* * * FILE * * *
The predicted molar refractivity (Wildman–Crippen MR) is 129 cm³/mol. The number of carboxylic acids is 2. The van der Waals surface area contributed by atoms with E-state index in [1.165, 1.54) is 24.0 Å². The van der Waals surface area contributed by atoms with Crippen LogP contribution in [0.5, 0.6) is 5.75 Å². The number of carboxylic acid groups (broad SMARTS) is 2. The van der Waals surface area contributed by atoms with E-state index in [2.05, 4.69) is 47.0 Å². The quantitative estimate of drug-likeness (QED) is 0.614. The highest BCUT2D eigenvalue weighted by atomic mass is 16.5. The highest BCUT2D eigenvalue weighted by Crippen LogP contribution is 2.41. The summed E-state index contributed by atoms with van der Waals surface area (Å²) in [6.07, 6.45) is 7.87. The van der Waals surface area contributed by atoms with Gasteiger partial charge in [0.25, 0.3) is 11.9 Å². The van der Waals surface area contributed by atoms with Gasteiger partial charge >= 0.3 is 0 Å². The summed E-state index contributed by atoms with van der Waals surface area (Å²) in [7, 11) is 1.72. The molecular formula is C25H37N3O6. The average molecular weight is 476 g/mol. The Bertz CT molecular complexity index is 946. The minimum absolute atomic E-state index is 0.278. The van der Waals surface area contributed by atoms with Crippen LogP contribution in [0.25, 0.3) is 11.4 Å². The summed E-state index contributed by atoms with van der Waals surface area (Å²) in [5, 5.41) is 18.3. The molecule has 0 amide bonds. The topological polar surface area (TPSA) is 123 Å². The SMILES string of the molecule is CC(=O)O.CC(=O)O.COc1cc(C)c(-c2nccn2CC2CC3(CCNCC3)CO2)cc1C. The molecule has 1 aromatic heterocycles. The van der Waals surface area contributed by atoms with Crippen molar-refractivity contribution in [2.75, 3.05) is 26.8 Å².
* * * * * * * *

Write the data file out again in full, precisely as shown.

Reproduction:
The predicted molar refractivity (Wildman–Crippen MR) is 129 cm³/mol. The number of carboxylic acids is 2. The van der Waals surface area contributed by atoms with E-state index in [1.165, 1.54) is 24.0 Å². The van der Waals surface area contributed by atoms with Crippen LogP contribution in [0.5, 0.6) is 5.75 Å². The number of carboxylic acid groups (broad SMARTS) is 2. The van der Waals surface area contributed by atoms with E-state index in [2.05, 4.69) is 47.0 Å². The quantitative estimate of drug-likeness (QED) is 0.614. The highest BCUT2D eigenvalue weighted by atomic mass is 16.5. The highest BCUT2D eigenvalue weighted by Crippen LogP contribution is 2.41. The summed E-state index contributed by atoms with van der Waals surface area (Å²) in [6.07, 6.45) is 7.87. The van der Waals surface area contributed by atoms with Gasteiger partial charge in [0.25, 0.3) is 11.9 Å². The van der Waals surface area contributed by atoms with Gasteiger partial charge >= 0.3 is 0 Å². The summed E-state index contributed by atoms with van der Waals surface area (Å²) in [7, 11) is 1.72. The molecular formula is C25H37N3O6. The average molecular weight is 476 g/mol. The Bertz CT molecular complexity index is 946. The minimum absolute atomic E-state index is 0.278. The van der Waals surface area contributed by atoms with Crippen LogP contribution in [0.25, 0.3) is 11.4 Å². The summed E-state index contributed by atoms with van der Waals surface area (Å²) in [5, 5.41) is 18.3. The molecule has 0 amide bonds. The topological polar surface area (TPSA) is 123 Å². The SMILES string of the molecule is CC(=O)O.CC(=O)O.COc1cc(C)c(-c2nccn2CC2CC3(CCNCC3)CO2)cc1C. The molecule has 1 aromatic heterocycles. The van der Waals surface area contributed by atoms with Crippen molar-refractivity contribution in [2.75, 3.05) is 26.8 Å².